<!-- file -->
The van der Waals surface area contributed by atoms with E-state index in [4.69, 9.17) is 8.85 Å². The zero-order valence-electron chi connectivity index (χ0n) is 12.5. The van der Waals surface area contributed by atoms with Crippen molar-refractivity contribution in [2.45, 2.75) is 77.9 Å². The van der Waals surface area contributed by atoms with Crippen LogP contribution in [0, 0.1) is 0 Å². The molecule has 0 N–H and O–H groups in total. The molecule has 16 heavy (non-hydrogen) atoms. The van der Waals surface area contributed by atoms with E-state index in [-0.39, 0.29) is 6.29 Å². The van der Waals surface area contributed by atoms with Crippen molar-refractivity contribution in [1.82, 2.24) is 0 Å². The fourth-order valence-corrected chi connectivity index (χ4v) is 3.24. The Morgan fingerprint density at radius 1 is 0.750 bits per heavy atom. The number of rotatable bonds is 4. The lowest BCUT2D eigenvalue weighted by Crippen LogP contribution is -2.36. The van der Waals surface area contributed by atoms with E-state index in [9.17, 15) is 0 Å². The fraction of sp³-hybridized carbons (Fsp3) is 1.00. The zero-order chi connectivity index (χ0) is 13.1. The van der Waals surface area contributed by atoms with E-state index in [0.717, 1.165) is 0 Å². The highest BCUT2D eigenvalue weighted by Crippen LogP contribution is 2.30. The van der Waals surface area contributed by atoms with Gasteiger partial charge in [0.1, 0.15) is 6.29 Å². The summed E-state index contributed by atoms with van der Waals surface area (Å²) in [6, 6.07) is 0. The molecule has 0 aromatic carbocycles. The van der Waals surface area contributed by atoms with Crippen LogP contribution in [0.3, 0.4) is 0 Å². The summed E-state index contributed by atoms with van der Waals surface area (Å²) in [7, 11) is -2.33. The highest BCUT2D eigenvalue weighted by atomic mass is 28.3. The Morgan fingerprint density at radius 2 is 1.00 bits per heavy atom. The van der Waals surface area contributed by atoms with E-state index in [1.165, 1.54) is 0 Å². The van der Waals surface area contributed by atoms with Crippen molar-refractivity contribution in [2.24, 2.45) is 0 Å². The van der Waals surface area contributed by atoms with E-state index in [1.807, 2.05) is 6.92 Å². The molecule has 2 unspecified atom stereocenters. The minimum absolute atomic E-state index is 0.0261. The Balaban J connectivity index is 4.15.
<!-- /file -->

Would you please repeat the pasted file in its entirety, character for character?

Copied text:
The van der Waals surface area contributed by atoms with E-state index in [4.69, 9.17) is 8.85 Å². The zero-order valence-electron chi connectivity index (χ0n) is 12.5. The van der Waals surface area contributed by atoms with Crippen molar-refractivity contribution in [2.45, 2.75) is 77.9 Å². The van der Waals surface area contributed by atoms with Crippen LogP contribution in [0, 0.1) is 0 Å². The molecule has 0 N–H and O–H groups in total. The molecule has 16 heavy (non-hydrogen) atoms. The van der Waals surface area contributed by atoms with E-state index in [-0.39, 0.29) is 6.29 Å². The van der Waals surface area contributed by atoms with Crippen molar-refractivity contribution in [1.82, 2.24) is 0 Å². The fourth-order valence-corrected chi connectivity index (χ4v) is 3.24. The Morgan fingerprint density at radius 1 is 0.750 bits per heavy atom. The number of rotatable bonds is 4. The lowest BCUT2D eigenvalue weighted by Crippen LogP contribution is -2.36. The van der Waals surface area contributed by atoms with E-state index in [9.17, 15) is 0 Å². The fraction of sp³-hybridized carbons (Fsp3) is 1.00. The zero-order chi connectivity index (χ0) is 13.1. The van der Waals surface area contributed by atoms with E-state index in [0.717, 1.165) is 0 Å². The highest BCUT2D eigenvalue weighted by Crippen LogP contribution is 2.30. The van der Waals surface area contributed by atoms with Gasteiger partial charge in [0.1, 0.15) is 6.29 Å². The summed E-state index contributed by atoms with van der Waals surface area (Å²) in [6, 6.07) is 0. The molecule has 0 aromatic carbocycles. The van der Waals surface area contributed by atoms with Crippen LogP contribution in [0.3, 0.4) is 0 Å². The summed E-state index contributed by atoms with van der Waals surface area (Å²) in [7, 11) is -2.33. The highest BCUT2D eigenvalue weighted by atomic mass is 28.3. The Morgan fingerprint density at radius 2 is 1.00 bits per heavy atom. The van der Waals surface area contributed by atoms with E-state index in [1.165, 1.54) is 0 Å². The van der Waals surface area contributed by atoms with Crippen molar-refractivity contribution in [2.24, 2.45) is 0 Å². The van der Waals surface area contributed by atoms with E-state index in [1.807, 2.05) is 6.92 Å². The molecule has 2 unspecified atom stereocenters. The minimum absolute atomic E-state index is 0.0261. The Balaban J connectivity index is 4.15.